Friday, March 29, 2013

Making Thinking Visible

Posted by Tara Della Rocca

Perkins, D. (2003, Dec.) Making thinking visible. New Horizons for Learning. Available: http:/

"Thinking is pretty much invisible." Perkins reminds us that we learn so much by watching, imitating and adapting what we see in our world and building from there. Not only is the skill of thinking invisible, but the circumstances that invite thinking are not clear. (Music invites dancing; kids have seen this happen; so when music plays, kids dance. Rumors told invite skeptical thinking strategies; this thought is invisibly undertaken; so when kids hear an unlikely rumor, they don't naturally question it.)

"People are often simply oblivious to situations that invite thinking."

"a dispositional view of good thinking... pays as much attention to people's alertness and attitudes as it does to thinking skills as such. We ask not only how well do people think once they get going but how disposed are they in the first place to pay attention to the other side of the case, question the evidence, look beyond obvious possibilities, and so on. Our findings argue that everyday thinking may suffer more from just plain missing the opportunities than from poor skills."
This last quote touches on part of the inspiration for research in my classroom around visible thinking. I not concerned about the skills my students have around thinking - they use thinking strategies when I prompt them to and develop deep understanding around the topics we study through our projects with thoughtful practice. BUT, I am concerned that their alertness to situations in which they should employ their thinking strategies is undeveloped. I have created students who can think, but not students who will think without prompting.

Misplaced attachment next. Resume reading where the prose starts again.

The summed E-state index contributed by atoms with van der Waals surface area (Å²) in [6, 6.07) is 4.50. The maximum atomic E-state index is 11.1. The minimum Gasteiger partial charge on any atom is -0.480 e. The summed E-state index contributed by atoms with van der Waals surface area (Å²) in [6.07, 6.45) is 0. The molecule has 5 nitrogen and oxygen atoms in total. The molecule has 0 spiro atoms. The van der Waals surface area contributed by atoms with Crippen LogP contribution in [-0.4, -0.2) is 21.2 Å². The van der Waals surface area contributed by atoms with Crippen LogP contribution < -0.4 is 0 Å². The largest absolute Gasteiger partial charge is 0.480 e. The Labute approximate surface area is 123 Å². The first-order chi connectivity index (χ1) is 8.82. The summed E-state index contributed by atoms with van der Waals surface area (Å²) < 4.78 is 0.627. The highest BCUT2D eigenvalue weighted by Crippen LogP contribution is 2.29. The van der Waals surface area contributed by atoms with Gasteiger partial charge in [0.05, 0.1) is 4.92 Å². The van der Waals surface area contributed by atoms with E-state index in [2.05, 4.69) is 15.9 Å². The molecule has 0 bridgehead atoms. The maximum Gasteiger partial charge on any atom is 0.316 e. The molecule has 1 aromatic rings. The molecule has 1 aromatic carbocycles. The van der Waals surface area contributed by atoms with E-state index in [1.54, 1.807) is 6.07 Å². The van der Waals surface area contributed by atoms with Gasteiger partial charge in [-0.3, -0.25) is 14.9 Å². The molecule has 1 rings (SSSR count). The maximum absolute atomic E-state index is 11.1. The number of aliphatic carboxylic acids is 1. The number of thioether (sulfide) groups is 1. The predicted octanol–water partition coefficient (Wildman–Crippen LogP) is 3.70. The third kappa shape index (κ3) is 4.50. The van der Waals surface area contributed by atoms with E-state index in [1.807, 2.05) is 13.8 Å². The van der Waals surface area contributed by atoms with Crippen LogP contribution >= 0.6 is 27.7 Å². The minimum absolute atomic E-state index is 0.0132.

"As educators, we can work to make thinking much more visible than it usually is in classrooms. When we do so, we are giving students more to build on and learn from. By making the dancers visible, we are making it much easier to learn to dance."

Ways to make thinking visible:

  • use the language of thinking: hypothesis, reason, evidence, possibility, perspective...
  • be a model of thoughtfulness for students: do not expect instant answers, display uncertainties, express the process of thought by asking questions out loud
  • surface the many opportunities for thinking during learning using thinking routines: "patterns of thinking that can be used over and over again and folded easily into learning in the subject areas" (Perkins provides 3 examples highlighting that an important trait of thinking routines is their "ease of use")
"The ultimate aspiration is building a strong culture of thinking in the classroom. Culture, after all, is the great teacher." Perkins quotes Vygotsky who emphasized the "fundamental learning process of internalization: making part of one's silent repertoire cognitive processes played out through social interaction." I agree that the classroom needs to have a very clear culture of thinking. This suggests that not only will visible thinking routines be utilized for academic activities, but applied to all types of activities in the classroom: part of morning meeting - part of classroom discussions - part of project planning - etc. And it should be explicit, rather than implied. 

Personal sidenote/analogy: